- Fearful attachment. David is a disaster relief specialist who has a home base in Australia but often is deployed overseas. He agrees with the following self-description: “I am somewhat uncomfortable getting close to others. I want emotionally close relationships, but I find it difficult to trust others completely, or to depend on them. I sometimes worry that I will be hurt if I allow myself to become too close to others.” David has mixed feelings about close relationships. On the one hand, he wants to have a wife and children. On the other hand, he is uncomfortable with commitment and emotional closeness. David has often come close to getting engaged but at the last minute gets cold feet, worrying that he is not ready or the woman is not the right one for him. David’s girlfriend complains that he is not affectionate enough and often she feels neglected. David is unhappy by the absence of an intimate partner, yet afraid to commit to a relationship. He often finds it a relief to go on deployment. While he is away he tends to get caught up in his work and doesn’t communicate as much as he needs to keep his relationships whole and healthy. When he returns his girlfriend is often frustrated by his distance and lack of emotional connection. David needs to work on increasing both security and connection. He could benefit from working on his positive communication and affection, especially self-disclosure. Being intentional about increasing the time he spends working on his relationships will be crucial. David also needs to explore the roots of his difficulty trusting others to care for him.
Do you recognize yourself or your partner in any of these scenarios? If so, perhaps it can help you to understand your relationship history. While it is difficult to change your attachment style or the style of your partner, it is very important to understand how your styles affect each other. You can compensate for attachment problems by increasing your relationship competencies such as communication, conflict resolution and emotional expressiveness.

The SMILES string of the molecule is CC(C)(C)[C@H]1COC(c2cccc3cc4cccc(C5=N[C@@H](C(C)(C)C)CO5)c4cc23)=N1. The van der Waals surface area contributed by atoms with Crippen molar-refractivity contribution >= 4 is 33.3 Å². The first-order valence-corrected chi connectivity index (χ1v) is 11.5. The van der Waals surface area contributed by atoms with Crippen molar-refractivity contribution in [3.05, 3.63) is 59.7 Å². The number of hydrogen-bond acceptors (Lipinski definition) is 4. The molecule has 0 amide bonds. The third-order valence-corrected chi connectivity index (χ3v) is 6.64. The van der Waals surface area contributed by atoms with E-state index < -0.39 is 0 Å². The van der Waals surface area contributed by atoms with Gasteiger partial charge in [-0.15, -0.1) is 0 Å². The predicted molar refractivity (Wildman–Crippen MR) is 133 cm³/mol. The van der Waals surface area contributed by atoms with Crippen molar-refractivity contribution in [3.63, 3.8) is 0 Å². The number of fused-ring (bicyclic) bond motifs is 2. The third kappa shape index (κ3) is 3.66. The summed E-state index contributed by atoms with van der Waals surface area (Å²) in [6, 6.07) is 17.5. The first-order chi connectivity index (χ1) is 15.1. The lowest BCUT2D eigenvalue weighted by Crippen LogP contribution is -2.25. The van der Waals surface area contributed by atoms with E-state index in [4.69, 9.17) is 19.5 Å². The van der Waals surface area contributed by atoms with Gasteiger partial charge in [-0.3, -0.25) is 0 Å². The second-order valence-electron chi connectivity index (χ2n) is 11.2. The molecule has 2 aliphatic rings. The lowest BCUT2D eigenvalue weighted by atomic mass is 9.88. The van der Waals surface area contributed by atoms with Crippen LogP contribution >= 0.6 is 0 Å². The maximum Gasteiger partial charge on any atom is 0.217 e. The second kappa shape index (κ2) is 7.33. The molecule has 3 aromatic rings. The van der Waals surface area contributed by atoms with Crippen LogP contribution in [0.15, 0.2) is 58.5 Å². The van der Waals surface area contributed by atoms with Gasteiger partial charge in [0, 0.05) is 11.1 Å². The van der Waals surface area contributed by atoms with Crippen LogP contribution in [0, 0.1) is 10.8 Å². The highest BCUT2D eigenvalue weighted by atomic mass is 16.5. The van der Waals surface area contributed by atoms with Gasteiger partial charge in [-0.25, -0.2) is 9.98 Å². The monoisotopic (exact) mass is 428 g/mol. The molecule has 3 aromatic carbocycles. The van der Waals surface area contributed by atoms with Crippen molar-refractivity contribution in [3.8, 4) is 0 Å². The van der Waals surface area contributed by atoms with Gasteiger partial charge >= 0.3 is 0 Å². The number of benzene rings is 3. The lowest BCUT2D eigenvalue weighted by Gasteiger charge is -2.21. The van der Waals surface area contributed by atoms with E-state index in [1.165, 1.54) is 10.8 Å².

What can you do to improve your relationships?
Positive relationships are core to our well-being and ability to bounce back after a crisis. They help us to cope with stress, provide us with meaning, and are a source of enjoyment and pleasure. In fact, people who fail to list positive relationships as a source of meaning in their life are more likely to be depressed and anxious.
Solid social support networks are vital to building resiliency. They help to offset the unusually high levels of chronic stress, vicarious and acute trauma experienced by humanitarian workers. Yet the nature of humanitarian work often makes it difficult to sustain relationships over time. The many challenges require that humanitarians and their partners devote time and attention to developing their relationship skills.
Positive relationships are characterized by security and connectedness. Partners know each other well. They are confident that their partner will use their intimate knowledge for good, not to compete or gain advantage. They enjoy their time together, but they are also comfortable with independence. Their security allows them to explore the world and engage creatively in their work, knowing their partner supports them. Relationship competencies increase the security and connectedness in relationships.
Competencies are the attitudes, knowledge and skills that we have acquired through learning. Relationship competencies include communication and intimacy. People can grow their competencies with practice and discipline. Improving our competencies is something that we can all do something about.